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Keywords:

  • Canine;
  • flow cytometry;
  • microparticle;
  • platelet activation;
  • P-selectin;
  • thrombosis

Background: Platelet activation appears to play a role in a variety of canine thrombotic disorders. At present, tests for the detection of activated platelets are not used routinely in veterinary clinical laboratories.

Objective: The purpose of this study was to develop a clinically applicable method to detect activated canine platelets.

Methods: A flow cytometric assay was developed to detect activated platelets, platelet aggregates, and platelet microparticles in the dog. Blood was collected from healthy dogs using EDTA or sodium citrate as the anticoagulant, and platelet-rich plasma was prepared. Platelets were activated by adding phorbol myristate acetate. In some experiments, platelets were fixed by incubation with 0.5% paraformaldehyde. In other experiments, platelets were stored for 4 or 24 hours at 4°C before analysis. Activated platelets were detected by measuring surface expression of P-selectin and by determining the percentages of platelet aggregates and microparticles using forward-angle vs side-angle light scatter plots. Results were analyzed by using 2-way ANOVA and the SchefféF-test.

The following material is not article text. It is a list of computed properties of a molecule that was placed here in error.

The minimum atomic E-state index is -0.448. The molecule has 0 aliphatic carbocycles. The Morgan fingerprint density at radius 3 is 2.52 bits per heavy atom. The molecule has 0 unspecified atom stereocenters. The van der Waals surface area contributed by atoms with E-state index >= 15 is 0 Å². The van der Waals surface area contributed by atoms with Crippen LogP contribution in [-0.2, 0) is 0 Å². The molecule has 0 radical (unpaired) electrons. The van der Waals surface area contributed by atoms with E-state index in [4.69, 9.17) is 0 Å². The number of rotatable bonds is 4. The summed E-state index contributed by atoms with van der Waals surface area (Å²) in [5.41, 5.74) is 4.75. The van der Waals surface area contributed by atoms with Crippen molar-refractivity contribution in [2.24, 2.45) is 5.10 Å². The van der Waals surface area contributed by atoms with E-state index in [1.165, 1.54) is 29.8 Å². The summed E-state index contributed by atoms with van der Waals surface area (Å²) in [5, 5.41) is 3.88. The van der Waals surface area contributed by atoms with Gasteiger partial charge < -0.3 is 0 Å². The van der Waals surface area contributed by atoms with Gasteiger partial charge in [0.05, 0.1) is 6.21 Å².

Results: Platelets collected in EDTA had minimal expression of P-selectin, whereas platelets collected in sodium citrate had greater median fluorescence intensity. Fixation with 0.5% paraformaldehyde before labeling platelets with anti-P-selectin did not affect antibody binding or the percentages of platelet aggregates and microparticles. Storage of platelet-rich plasma at 4°C for 4 hours did not affect antibody binding or the percentages of platelet aggregates or microparticles. Activation of platelets ex vivo by addition of 10 ng/mL phorbol myristate acetate resulted in a large increase in expression of P-selectin but only slight increases in platelet aggregates and microparticles.

Conclusion: Determination of platelet P-selectin expression and percentages of platelet aggregates and platelet microparticles may provide a clinically applicable means for detection of activated platelets in dogs. The capacity to use EDTA-anticoagulated blood samples and to fix platelets for evaluation at a later time makes the test attractive as a routine diagnostic tool.